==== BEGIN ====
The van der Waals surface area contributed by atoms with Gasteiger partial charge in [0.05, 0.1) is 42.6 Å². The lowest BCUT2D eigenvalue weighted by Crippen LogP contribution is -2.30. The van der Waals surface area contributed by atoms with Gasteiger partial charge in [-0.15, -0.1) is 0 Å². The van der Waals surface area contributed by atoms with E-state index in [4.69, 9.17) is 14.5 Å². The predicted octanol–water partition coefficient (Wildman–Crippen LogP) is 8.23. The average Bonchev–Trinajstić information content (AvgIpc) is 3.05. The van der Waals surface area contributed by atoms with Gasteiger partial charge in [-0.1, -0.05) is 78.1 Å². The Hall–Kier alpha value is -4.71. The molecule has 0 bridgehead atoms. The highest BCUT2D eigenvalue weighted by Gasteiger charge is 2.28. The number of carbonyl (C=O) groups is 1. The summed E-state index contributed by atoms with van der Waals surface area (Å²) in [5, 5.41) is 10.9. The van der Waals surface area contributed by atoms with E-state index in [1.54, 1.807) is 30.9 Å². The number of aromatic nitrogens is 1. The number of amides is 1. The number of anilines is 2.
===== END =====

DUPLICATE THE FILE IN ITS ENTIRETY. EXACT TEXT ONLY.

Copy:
The van der Waals surface area contributed by atoms with Gasteiger partial charge in [0.05, 0.1) is 42.6 Å². The lowest BCUT2D eigenvalue weighted by Crippen LogP contribution is -2.30. The van der Waals surface area contributed by atoms with Gasteiger partial charge in [-0.15, -0.1) is 0 Å². The van der Waals surface area contributed by atoms with E-state index in [4.69, 9.17) is 14.5 Å². The predicted octanol–water partition coefficient (Wildman–Crippen LogP) is 8.23. The average Bonchev–Trinajstić information content (AvgIpc) is 3.05. The van der Waals surface area contributed by atoms with Gasteiger partial charge in [-0.1, -0.05) is 78.1 Å². The Hall–Kier alpha value is -4.71. The molecule has 0 bridgehead atoms. The highest BCUT2D eigenvalue weighted by Gasteiger charge is 2.28. The number of carbonyl (C=O) groups is 1. The summed E-state index contributed by atoms with van der Waals surface area (Å²) in [5, 5.41) is 10.9. The van der Waals surface area contributed by atoms with E-state index in [1.54, 1.807) is 30.9 Å². The number of aromatic nitrogens is 1. The number of amides is 1. The number of anilines is 2.